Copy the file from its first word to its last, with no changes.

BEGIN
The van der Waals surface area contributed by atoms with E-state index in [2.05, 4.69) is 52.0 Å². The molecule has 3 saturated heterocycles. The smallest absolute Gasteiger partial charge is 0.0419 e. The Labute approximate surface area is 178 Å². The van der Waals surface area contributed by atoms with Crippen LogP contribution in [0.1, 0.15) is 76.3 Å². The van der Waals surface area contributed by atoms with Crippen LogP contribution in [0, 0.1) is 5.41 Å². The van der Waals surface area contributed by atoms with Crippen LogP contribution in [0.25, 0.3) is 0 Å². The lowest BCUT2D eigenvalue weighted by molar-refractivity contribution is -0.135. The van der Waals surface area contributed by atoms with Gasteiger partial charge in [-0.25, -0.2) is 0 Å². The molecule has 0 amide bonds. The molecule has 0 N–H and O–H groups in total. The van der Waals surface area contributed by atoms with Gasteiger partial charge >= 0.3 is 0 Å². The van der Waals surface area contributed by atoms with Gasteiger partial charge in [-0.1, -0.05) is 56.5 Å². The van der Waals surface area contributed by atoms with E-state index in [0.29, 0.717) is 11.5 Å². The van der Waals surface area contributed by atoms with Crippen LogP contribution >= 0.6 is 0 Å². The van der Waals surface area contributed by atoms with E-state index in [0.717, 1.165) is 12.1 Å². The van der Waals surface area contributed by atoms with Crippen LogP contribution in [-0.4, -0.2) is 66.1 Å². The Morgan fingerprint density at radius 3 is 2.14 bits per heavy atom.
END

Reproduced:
The van der Waals surface area contributed by atoms with E-state index in [2.05, 4.69) is 52.0 Å². The molecule has 3 saturated heterocycles. The smallest absolute Gasteiger partial charge is 0.0419 e. The Labute approximate surface area is 178 Å². The van der Waals surface area contributed by atoms with Crippen LogP contribution in [0.1, 0.15) is 76.3 Å². The van der Waals surface area contributed by atoms with Crippen LogP contribution in [0, 0.1) is 5.41 Å². The van der Waals surface area contributed by atoms with Crippen LogP contribution in [0.25, 0.3) is 0 Å². The lowest BCUT2D eigenvalue weighted by molar-refractivity contribution is -0.135. The van der Waals surface area contributed by atoms with Gasteiger partial charge in [-0.25, -0.2) is 0 Å². The molecule has 0 amide bonds. The molecule has 0 N–H and O–H groups in total. The van der Waals surface area contributed by atoms with Gasteiger partial charge >= 0.3 is 0 Å². The van der Waals surface area contributed by atoms with Gasteiger partial charge in [-0.1, -0.05) is 56.5 Å². The van der Waals surface area contributed by atoms with E-state index in [0.29, 0.717) is 11.5 Å². The van der Waals surface area contributed by atoms with Crippen LogP contribution >= 0.6 is 0 Å². The van der Waals surface area contributed by atoms with E-state index in [0.717, 1.165) is 12.1 Å². The van der Waals surface area contributed by atoms with Crippen LogP contribution in [-0.4, -0.2) is 66.1 Å². The Morgan fingerprint density at radius 3 is 2.14 bits per heavy atom.